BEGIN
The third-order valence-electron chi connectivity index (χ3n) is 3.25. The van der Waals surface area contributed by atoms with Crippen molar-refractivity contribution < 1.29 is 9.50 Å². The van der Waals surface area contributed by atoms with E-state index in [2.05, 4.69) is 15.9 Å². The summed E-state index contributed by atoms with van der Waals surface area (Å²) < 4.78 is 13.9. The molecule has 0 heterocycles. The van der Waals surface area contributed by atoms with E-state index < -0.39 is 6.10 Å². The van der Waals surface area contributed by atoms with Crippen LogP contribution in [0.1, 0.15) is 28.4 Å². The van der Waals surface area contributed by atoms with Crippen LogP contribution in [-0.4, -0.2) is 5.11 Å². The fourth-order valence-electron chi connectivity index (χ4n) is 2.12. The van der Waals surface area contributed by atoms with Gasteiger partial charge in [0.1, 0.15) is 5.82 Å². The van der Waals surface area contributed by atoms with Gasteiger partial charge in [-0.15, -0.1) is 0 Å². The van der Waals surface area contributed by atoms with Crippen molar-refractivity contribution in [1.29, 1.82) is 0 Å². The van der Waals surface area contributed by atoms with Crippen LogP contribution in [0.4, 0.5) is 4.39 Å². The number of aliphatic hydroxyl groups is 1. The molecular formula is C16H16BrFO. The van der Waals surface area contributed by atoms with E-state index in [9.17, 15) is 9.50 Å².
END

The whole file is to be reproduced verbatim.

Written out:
The third-order valence-electron chi connectivity index (χ3n) is 3.25. The van der Waals surface area contributed by atoms with Crippen molar-refractivity contribution < 1.29 is 9.50 Å². The van der Waals surface area contributed by atoms with E-state index in [2.05, 4.69) is 15.9 Å². The summed E-state index contributed by atoms with van der Waals surface area (Å²) < 4.78 is 13.9. The molecule has 0 heterocycles. The van der Waals surface area contributed by atoms with E-state index < -0.39 is 6.10 Å². The van der Waals surface area contributed by atoms with Crippen LogP contribution in [0.1, 0.15) is 28.4 Å². The van der Waals surface area contributed by atoms with Crippen LogP contribution in [-0.4, -0.2) is 5.11 Å². The fourth-order valence-electron chi connectivity index (χ4n) is 2.12. The van der Waals surface area contributed by atoms with Gasteiger partial charge in [0.1, 0.15) is 5.82 Å². The van der Waals surface area contributed by atoms with Gasteiger partial charge in [-0.15, -0.1) is 0 Å². The van der Waals surface area contributed by atoms with Crippen molar-refractivity contribution in [1.29, 1.82) is 0 Å². The van der Waals surface area contributed by atoms with Crippen LogP contribution in [0.4, 0.5) is 4.39 Å². The number of aliphatic hydroxyl groups is 1. The molecular formula is C16H16BrFO. The van der Waals surface area contributed by atoms with E-state index in [9.17, 15) is 9.50 Å².